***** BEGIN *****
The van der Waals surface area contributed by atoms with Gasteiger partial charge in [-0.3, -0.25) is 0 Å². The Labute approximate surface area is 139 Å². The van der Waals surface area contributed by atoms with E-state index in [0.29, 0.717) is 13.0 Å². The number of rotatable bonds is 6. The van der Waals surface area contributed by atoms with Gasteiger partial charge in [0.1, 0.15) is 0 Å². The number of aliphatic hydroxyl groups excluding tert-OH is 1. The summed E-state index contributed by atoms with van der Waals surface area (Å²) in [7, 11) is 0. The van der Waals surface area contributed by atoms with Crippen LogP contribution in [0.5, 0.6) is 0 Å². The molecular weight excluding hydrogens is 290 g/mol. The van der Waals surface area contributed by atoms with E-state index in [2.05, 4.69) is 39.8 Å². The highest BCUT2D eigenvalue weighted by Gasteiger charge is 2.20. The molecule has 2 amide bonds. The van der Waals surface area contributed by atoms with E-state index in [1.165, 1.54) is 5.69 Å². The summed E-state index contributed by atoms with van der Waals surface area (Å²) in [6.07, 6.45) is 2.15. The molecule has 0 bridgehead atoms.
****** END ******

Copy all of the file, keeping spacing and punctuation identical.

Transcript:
The van der Waals surface area contributed by atoms with Gasteiger partial charge in [-0.3, -0.25) is 0 Å². The Labute approximate surface area is 139 Å². The van der Waals surface area contributed by atoms with E-state index in [0.29, 0.717) is 13.0 Å². The number of rotatable bonds is 6. The van der Waals surface area contributed by atoms with Gasteiger partial charge in [0.1, 0.15) is 0 Å². The number of aliphatic hydroxyl groups excluding tert-OH is 1. The summed E-state index contributed by atoms with van der Waals surface area (Å²) in [7, 11) is 0. The van der Waals surface area contributed by atoms with Crippen LogP contribution in [0.5, 0.6) is 0 Å². The molecular weight excluding hydrogens is 290 g/mol. The van der Waals surface area contributed by atoms with E-state index in [2.05, 4.69) is 39.8 Å². The highest BCUT2D eigenvalue weighted by Gasteiger charge is 2.20. The molecule has 2 amide bonds. The van der Waals surface area contributed by atoms with E-state index in [1.165, 1.54) is 5.69 Å². The summed E-state index contributed by atoms with van der Waals surface area (Å²) in [6.07, 6.45) is 2.15. The molecule has 0 bridgehead atoms.